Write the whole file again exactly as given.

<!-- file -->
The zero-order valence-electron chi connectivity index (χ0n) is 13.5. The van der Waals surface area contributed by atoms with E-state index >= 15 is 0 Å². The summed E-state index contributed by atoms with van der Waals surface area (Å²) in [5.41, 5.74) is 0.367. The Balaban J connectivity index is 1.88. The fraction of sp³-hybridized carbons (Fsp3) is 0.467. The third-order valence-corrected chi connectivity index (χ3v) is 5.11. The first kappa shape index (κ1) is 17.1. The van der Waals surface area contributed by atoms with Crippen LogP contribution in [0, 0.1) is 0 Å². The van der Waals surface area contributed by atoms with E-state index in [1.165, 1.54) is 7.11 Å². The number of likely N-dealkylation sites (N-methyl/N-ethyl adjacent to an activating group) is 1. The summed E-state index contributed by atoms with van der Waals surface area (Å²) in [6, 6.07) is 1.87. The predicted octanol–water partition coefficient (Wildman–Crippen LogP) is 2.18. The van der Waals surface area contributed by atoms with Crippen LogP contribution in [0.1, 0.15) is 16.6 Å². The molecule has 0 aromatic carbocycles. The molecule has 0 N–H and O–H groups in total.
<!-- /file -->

The zero-order valence-electron chi connectivity index (χ0n) is 13.5. The van der Waals surface area contributed by atoms with E-state index >= 15 is 0 Å². The summed E-state index contributed by atoms with van der Waals surface area (Å²) in [5.41, 5.74) is 0.367. The Balaban J connectivity index is 1.88. The fraction of sp³-hybridized carbons (Fsp3) is 0.467. The third-order valence-corrected chi connectivity index (χ3v) is 5.11. The first kappa shape index (κ1) is 17.1. The van der Waals surface area contributed by atoms with Crippen LogP contribution in [0, 0.1) is 0 Å². The van der Waals surface area contributed by atoms with E-state index in [1.165, 1.54) is 7.11 Å². The number of likely N-dealkylation sites (N-methyl/N-ethyl adjacent to an activating group) is 1. The summed E-state index contributed by atoms with van der Waals surface area (Å²) in [6, 6.07) is 1.87. The predicted octanol–water partition coefficient (Wildman–Crippen LogP) is 2.18. The van der Waals surface area contributed by atoms with Crippen LogP contribution in [0.1, 0.15) is 16.6 Å². The molecule has 0 aromatic carbocycles. The molecule has 0 N–H and O–H groups in total.